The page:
The SCTE said that cable-industry vendors will use its upcoming trade show to demonstrate new software for managing network power consumption, a component of its Energy 2020 initiative.
The cable industry is moving from the existing DOCSIS 3.0 standard to the new DOCSIS 3.1 standard, increasing their Internet speeds from around 300 Mbps to 1 Gpbs or faster.
Cable operators aren't running scared from the 1 Gbps threat made by Google Fiber (NASDAQ: GOOG) and a growing base of telcos like AT&T (NYSE: T) and CenturyLink (NYSE: CTL), but rather are fighting back with the DOCSIS 3.1 standard, one that Cable Labs says will support 1 Gbps over their existing hybrid fiber coax networks. Read more here.
CableLabs makes no secret of why it started work on DOCSIS 3.1: "Gigabit speeds were something very important" to the cable industry, explained Wayne Surdam, CableLabs' vice president of communications. Indeed, DOCSIS 3.1 is the cable industry's answer to a range of competitive threats and market trends.
As consumers upgrade to better broadband networks they are driving growth in broadband customer premise equipment (CPE). ABI Research predicts that broadband CPE shipments will top 153.6 million by year-end with fiber-optic CPE devices increasing about 12 percent in 2015 and DSL and cable CPE devices slightly declining.
Arris reported an 18 percent drop in customer premises equipment sales in the second quarter, driven by a 7 percent drop in sales of set-tops and gateways to cable companies, and a 17 percent decline in sales of these products to telco services AT&T U-verse and Verizon FiOS.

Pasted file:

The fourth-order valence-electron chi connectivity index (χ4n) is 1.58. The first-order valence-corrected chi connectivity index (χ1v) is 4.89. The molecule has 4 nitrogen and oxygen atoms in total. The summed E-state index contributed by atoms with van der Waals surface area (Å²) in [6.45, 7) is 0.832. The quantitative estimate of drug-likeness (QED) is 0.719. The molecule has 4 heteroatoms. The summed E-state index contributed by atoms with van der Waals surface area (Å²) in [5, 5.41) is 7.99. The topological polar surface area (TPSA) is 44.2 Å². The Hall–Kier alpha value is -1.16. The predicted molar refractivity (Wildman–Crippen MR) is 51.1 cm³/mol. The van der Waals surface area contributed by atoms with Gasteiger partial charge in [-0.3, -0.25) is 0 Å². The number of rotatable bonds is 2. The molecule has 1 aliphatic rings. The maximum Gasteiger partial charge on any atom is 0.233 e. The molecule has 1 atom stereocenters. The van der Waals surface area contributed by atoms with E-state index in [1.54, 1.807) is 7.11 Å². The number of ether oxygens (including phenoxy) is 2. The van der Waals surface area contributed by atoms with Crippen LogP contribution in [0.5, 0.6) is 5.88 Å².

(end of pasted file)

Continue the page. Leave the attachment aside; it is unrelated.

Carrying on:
French media technology conglomerate Technicolor has agreed to purchase Cisco's customer premises equipment (CPE) division for $602 million, a move delivers a second burst of consolidation to the fast-declining pay-TV set-top industry.
Netflix and Hulu have both reported massive new subscription growth. And from HBO Now to CBS All Access to Sling TV, a flurry of new over-the-top choices have been added by programmers and distributers. Still, somehow, in its latest Consumer Entertainment Index, Arris claims that the percentage of North American survey respondents reporting regular OTT use dropped from 88 percent in 2014 to 86 percent this year.
Despite a flurry of new streaming video choices, the number of U.S. and Canadian consumers who identify themselves as regular users of over-the-top content actually declined 2 percent over the last year, according to Arris' latest Consumer Entertainment Index report.
The set-top box may be the hub of the pay-TV consumer's living room, but it's clear that a number of factors such as cloud-based platforms and a consolidating industry is taking its toll on the industry segment.